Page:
Israeli - Two years since major coastal tar spill, marine unit still waiting for extra funds
Prime minister visited spill site, a ministerial committee made recommendations – but in terms of preparedness for a future spill, nothing has actually changed
Two years have passed since Israel’s coastline was devastated by tar from an oil spill at sea, but the Environmental Protection Ministry says it has yet to see any of the promised money to prepare better for the next marine disaster.
With no satellite or other robust civilian monitoring, Israel was taken by surprise on February 18, 2021, when tar began washing onto its Mediterranean coastline, following stormy weather.
During the following days, it became clear that beaches from Rosh Hanikra in the far north to Nitzanim in the south had been contaminated, leaving globs of tar all over the sand and shallows and dead or badly injured wildlife.
In the immediate wake of the leak, the sale of Mediterranean fish was temporarily suspended and beaches were closed.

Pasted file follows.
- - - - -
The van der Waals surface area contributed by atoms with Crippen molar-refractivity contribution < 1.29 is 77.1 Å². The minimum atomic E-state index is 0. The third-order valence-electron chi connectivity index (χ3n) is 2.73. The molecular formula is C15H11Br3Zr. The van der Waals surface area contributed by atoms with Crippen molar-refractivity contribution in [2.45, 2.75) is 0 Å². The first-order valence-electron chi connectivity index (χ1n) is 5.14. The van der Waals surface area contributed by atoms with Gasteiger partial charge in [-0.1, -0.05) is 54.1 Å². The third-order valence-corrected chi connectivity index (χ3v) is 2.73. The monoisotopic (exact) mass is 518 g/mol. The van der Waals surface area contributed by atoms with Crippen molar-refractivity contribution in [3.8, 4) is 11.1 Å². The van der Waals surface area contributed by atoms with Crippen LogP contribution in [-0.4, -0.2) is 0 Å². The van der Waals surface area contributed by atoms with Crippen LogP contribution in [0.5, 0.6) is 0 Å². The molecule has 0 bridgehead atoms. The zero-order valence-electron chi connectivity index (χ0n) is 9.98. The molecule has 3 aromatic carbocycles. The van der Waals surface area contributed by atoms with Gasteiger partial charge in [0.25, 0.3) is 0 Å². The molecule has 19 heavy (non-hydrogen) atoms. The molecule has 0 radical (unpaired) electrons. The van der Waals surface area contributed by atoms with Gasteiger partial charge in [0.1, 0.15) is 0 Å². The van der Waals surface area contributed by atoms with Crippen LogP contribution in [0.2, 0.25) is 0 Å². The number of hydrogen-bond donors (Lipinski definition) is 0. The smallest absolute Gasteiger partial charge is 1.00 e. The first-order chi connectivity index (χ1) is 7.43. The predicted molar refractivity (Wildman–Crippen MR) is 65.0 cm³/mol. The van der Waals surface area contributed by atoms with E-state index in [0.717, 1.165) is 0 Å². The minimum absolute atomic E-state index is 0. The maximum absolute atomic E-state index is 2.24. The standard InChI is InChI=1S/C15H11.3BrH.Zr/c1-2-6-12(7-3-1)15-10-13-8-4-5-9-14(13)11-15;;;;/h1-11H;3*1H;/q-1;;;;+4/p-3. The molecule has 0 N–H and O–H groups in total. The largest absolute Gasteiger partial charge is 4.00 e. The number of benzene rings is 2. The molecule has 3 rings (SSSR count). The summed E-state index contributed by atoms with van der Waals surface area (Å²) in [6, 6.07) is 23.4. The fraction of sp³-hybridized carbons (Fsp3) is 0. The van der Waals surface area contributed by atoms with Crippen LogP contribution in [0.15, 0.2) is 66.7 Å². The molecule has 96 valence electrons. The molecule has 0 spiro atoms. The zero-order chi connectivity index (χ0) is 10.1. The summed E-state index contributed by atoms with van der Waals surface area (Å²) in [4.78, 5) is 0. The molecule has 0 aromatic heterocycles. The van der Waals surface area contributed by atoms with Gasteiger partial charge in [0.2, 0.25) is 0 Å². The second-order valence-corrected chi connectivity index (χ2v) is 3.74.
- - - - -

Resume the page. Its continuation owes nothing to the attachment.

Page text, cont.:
Thousands of volunteers rallied over a period of many days to help clean up 1,400 tons of the tar, which was later traced to a leak at sea from a 19-year-old, Syrian-owned ship that was not insured.
The cleanup operation, which was to last a year in total, dominated the headlines for days.
Then-environmental protection minister Gila Gamliel toured the damage with then-Prime Minister Benjamin Netanyahu.
A special committee of ministry directors-general was established to investigate how best to deal with maritime disaster scenarios and better prepare for their prevention in the future.
The government approved an emergency NIS 45 million (then worth $13.8 million), most of which went to the local authorities, which are directly responsible for all beaches except those administered by the Israel Nature and Parks Authority.